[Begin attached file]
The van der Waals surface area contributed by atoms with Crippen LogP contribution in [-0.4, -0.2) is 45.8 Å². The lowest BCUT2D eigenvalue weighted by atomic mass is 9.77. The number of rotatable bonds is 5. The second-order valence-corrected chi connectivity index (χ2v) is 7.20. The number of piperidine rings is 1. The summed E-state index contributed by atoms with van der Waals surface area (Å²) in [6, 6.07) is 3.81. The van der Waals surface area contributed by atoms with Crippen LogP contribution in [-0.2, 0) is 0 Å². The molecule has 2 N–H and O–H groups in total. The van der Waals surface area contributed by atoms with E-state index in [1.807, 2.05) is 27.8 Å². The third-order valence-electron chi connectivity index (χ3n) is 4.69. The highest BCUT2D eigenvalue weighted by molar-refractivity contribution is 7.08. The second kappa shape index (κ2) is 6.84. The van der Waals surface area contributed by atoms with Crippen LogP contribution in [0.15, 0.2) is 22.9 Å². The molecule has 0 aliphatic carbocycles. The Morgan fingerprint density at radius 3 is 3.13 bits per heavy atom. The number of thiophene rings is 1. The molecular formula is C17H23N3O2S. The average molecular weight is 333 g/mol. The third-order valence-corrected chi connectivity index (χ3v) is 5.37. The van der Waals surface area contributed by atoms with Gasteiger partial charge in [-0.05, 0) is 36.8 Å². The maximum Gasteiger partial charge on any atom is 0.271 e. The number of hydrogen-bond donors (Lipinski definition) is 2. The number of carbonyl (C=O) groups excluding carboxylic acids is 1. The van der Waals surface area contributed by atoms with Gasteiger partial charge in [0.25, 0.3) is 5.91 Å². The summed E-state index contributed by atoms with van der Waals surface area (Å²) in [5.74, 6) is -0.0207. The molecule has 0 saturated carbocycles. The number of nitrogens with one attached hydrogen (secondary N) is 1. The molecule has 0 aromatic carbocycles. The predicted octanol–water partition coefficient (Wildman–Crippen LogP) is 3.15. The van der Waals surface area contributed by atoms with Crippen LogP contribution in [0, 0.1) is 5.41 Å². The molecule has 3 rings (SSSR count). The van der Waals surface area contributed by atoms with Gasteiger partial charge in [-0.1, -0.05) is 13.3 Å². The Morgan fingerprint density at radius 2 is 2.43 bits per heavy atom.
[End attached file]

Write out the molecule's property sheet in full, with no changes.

The van der Waals surface area contributed by atoms with Crippen LogP contribution in [-0.4, -0.2) is 45.8 Å². The lowest BCUT2D eigenvalue weighted by atomic mass is 9.77. The number of rotatable bonds is 5. The second-order valence-corrected chi connectivity index (χ2v) is 7.20. The number of piperidine rings is 1. The summed E-state index contributed by atoms with van der Waals surface area (Å²) in [6, 6.07) is 3.81. The van der Waals surface area contributed by atoms with Crippen LogP contribution in [-0.2, 0) is 0 Å². The molecule has 2 N–H and O–H groups in total. The van der Waals surface area contributed by atoms with E-state index in [1.807, 2.05) is 27.8 Å². The third-order valence-electron chi connectivity index (χ3n) is 4.69. The highest BCUT2D eigenvalue weighted by molar-refractivity contribution is 7.08. The second kappa shape index (κ2) is 6.84. The van der Waals surface area contributed by atoms with Crippen LogP contribution in [0.15, 0.2) is 22.9 Å². The molecule has 0 aliphatic carbocycles. The Morgan fingerprint density at radius 3 is 3.13 bits per heavy atom. The number of thiophene rings is 1. The molecular formula is C17H23N3O2S. The average molecular weight is 333 g/mol. The third-order valence-corrected chi connectivity index (χ3v) is 5.37. The van der Waals surface area contributed by atoms with Gasteiger partial charge in [-0.05, 0) is 36.8 Å². The maximum Gasteiger partial charge on any atom is 0.271 e. The number of hydrogen-bond donors (Lipinski definition) is 2. The number of carbonyl (C=O) groups excluding carboxylic acids is 1. The van der Waals surface area contributed by atoms with Gasteiger partial charge in [0.25, 0.3) is 5.91 Å². The summed E-state index contributed by atoms with van der Waals surface area (Å²) in [5.74, 6) is -0.0207. The molecule has 0 saturated carbocycles. The number of nitrogens with one attached hydrogen (secondary N) is 1. The molecule has 0 aromatic carbocycles. The predicted octanol–water partition coefficient (Wildman–Crippen LogP) is 3.15. The van der Waals surface area contributed by atoms with Crippen LogP contribution in [0, 0.1) is 5.41 Å². The molecule has 3 rings (SSSR count). The van der Waals surface area contributed by atoms with Gasteiger partial charge in [-0.1, -0.05) is 13.3 Å². The Morgan fingerprint density at radius 2 is 2.43 bits per heavy atom.